A meatball is a meatball, is a meatball, is a meatball. Right?
Well sure, in the sense that nearly all meatballs are simple mixtures of ground meat, spices, and sometimes fillers (for tenderness) and binders (for cohesion). And nearly all meatballs are round, although the same mixture can be shaped meatloaf-style or cigar-style around a skewer.
Meatballs can be fried, deep-fried, braised, poached, baked, or grilled (on a skewer). They can be breaded and browned, or not.
Nearly every cuisine in the world produces some kind of meatball. Countries bordering the Mediterranean Sea (Spain, France, Italy, Greece, Cyprus, Turkey, Israel, Egypt, Tunisia, Algeria, and Morocco to name a handful) offer some of the most tantalizing examples.
One of these is Moroccan Kefta (very similar meatballs appear in Middle Eastern, Greek, Cyprus, Indian, and Turkish cuisines).
Kefta (also known as kofta, kufta, and kufteh) is the Moroccan word for ground meat, typically ground beef or ground lamb, or a mixture of the two. Other meats and even seafood is fair game as well.
Kefta is mixed with an array of interesting herbs and spices, often some combination of garlic, onions, harissa, ras el hanout, cumin, paprika, turmeric, cinnamon, chile pepper, cilantro, parsley, and mint. Some cooks lighten the mixture with cooked rice, bulgur, or bread crumbs.
These tender, beautifully flavored meatballs are a far cry from the typical so-so American-style meatball. When you add them to an evocative, spicy tomato sauce, the result is a tagine, a saucy stew with layers of amazing flavor.
Moroccan Kefta Tagine ( Spicy Meatballs with Tunisian Tomato Sauce, Olives & Preserved Lemon)
There is only one trick to making tender, juicy meatballs It doesn’t involve copious quantities of bread crumbs or eggs. It involves fat.
Don’t use extra lean ground beef for these. The least expensive ground beef is just the ticket, as it has more fat than the more expensive grinds. And adding fatty pork sausage to the mix will virtually guarantee perfect results.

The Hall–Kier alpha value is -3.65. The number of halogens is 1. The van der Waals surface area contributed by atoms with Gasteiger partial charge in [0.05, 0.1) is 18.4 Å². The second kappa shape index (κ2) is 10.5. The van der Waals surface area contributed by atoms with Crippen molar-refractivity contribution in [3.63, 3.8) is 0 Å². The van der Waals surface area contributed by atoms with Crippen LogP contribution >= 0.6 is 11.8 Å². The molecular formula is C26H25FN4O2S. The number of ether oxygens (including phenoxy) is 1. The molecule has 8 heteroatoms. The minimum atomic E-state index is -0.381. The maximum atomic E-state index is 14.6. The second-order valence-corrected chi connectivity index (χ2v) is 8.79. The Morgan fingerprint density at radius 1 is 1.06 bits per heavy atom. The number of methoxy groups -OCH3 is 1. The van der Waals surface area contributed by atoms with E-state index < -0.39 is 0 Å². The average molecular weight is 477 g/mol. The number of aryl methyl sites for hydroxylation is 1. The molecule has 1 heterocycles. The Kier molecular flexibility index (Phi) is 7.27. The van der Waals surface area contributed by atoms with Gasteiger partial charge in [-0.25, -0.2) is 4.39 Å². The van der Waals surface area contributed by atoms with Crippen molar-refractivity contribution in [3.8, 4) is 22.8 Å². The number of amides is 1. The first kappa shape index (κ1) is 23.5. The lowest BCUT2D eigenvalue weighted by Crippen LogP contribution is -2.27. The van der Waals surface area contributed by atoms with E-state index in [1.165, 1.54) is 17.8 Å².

Kefta can be shaped into little meatballs (my preference) or shaped cigar-style around a skewer (nice for grilling).
Tunisian Tomato Sauce (recipe coming soon)
1 pound 80% lean ground beef (or up to 50% ground pork, Italian pork sausage, or ground turkey)
½ cup pulverized saltine crackers (plus 1½ cups below) (pulse in the processor for a minute or so)
1 medium onion, minced (2 cups minced)
1 jalapeno chile, minced (2 tablespoons minced)
4 large cloves garlic, peeled and minced
2 teaspoons paprika
1 teaspoon ground cumin
1 teaspoon ground cinnamon
1 teaspoon fine sea salt
1 teaspoon freshly ground black pepper
2 tablespoons minced fresh cilantro
2 tablespoons minced fresh parsley
1½ cups pulverized saltine crackers (pulse in the processor for a minute or so)
½ cup vegetable oil, divided
couscous, prepared according to package directions, optional
small, chewy flatbreads, warmed
- Prepare Tunisian Tomato Sauce up to two days ahead if desired.
- To prepare meatballs, in a large mixing bowl, using your hands, thoroughly combine ground meat, pulverized crackers, onion, chile, garlic, paprika, cumin, cinnamon, salt, black pepper, cilantro, and parsley.
- To test the seasoning, add a little vegetable oil to a small sauté pan, heat, and then sauté a small ball of the meat mixture until cooked through. Taste and adjust seasoning as desired.
- To meld the flavors, cover the mixing bowl with plastic wrap, and refrigerate for at least 1 hour or up to 24 hours
- To shape kefta, using a small, release-style scoop, scoop 1 tablespoon blobs of meatball mixture. With your hands, roll each blob into a ball.
- To bread kefta, put remaining pulverized saltines onto an edged baking sheet, and roll meatballs around in the saltines to evenly coat.
- To cook kefta, in a large sauté pan, heat ¼ cup vegetable oil.
- Fill the sauté pan with about half the meatballs but don’t crowd. Brown all surface of the meatballs, turning them often with chopsticks or two forks. They will cook through in about 5 minutes.
- Remove to a platter, wipe the pan clean with paper towels, and repeat with remaining meatballs.
- At this point, meatballs can be cooled and refrigerated until ready to proceed.
- To serve, in a stovetop casserole, ladle several cups of Tunisian Tomato Sauce. (You won’t use it all.) Add meatballs and toss frequently in the sauce. Cover and bring to a bare simmer. Alternatively, you can heat the casserole in a 350°F oven for 20-30 minutes.
- Serve hot with prepared couscous and warm flat bread.
Makes about 50 small meatballs; serves 4.
More Luscious Mediterranean-Inspired Dishes from LunaCafe
- Chicken Tagine with Baby Artichokes, Green Olives, Apricots & Preserved Lemon
- Egyptian Dukka (Dukkah)
- Harissa: North African Hot Chile Sauce
- Italian Giardiniera: Summer in a Jar
- Kicky Tomato Strawberry Gazpacho
- Lime-Marinated Steak Gyros with Tzatziki Sauce, Tomatoes, Onions, Feta & Mint
- Moon over Tunisia (Baharat) Cookies
- Moroccan Ras el Hanout
- My Tabouleh
- Red & Orange Bell Pepper Salad with Mint, Parsley & Lemon-Garlic Vinaigrette
- Roasted Red Bell Pepper Gazpacho
- Smoky Spanish Zarzuela with Chorizo & Emmer Farro
- Warm Spiced Red Kuri Squash & Orange Soup with Cinnamon Harissa
Cookin’ with gas (inspiration from around the web)
- Wikipedia: Kofta
- Smitten Kitchen: Kefta and Zucchini Kebabs
- Food & Wine: Kefta with Two Sauces
- Maypurr: Moroccan Meatball Tagine with Lemons & Olives
- Pinterest: Tagine Boards
- Sweet Sensation: Moroccan Meatballs
Copyright 2014 Susan S. Bradley. All rights reserved.